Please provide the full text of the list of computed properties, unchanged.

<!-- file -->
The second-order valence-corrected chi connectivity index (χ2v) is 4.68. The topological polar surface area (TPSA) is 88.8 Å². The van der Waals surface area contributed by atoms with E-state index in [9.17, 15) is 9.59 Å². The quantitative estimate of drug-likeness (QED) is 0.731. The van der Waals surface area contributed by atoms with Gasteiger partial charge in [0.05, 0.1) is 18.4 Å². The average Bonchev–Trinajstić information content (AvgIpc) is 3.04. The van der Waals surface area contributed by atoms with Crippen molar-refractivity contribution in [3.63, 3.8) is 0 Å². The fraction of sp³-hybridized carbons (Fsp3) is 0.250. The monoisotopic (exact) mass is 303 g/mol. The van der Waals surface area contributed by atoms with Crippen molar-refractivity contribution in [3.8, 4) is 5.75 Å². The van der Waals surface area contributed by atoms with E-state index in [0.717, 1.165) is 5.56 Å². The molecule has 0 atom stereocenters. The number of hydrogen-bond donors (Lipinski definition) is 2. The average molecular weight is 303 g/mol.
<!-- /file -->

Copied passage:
The second-order valence-corrected chi connectivity index (χ2v) is 4.68. The topological polar surface area (TPSA) is 88.8 Å². The van der Waals surface area contributed by atoms with E-state index in [9.17, 15) is 9.59 Å². The quantitative estimate of drug-likeness (QED) is 0.731. The van der Waals surface area contributed by atoms with Gasteiger partial charge in [0.05, 0.1) is 18.4 Å². The average Bonchev–Trinajstić information content (AvgIpc) is 3.04. The van der Waals surface area contributed by atoms with Crippen molar-refractivity contribution in [3.63, 3.8) is 0 Å². The fraction of sp³-hybridized carbons (Fsp3) is 0.250. The monoisotopic (exact) mass is 303 g/mol. The van der Waals surface area contributed by atoms with Crippen molar-refractivity contribution in [3.8, 4) is 5.75 Å². The van der Waals surface area contributed by atoms with E-state index in [0.717, 1.165) is 5.56 Å². The molecule has 0 atom stereocenters. The number of hydrogen-bond donors (Lipinski definition) is 2. The average molecular weight is 303 g/mol.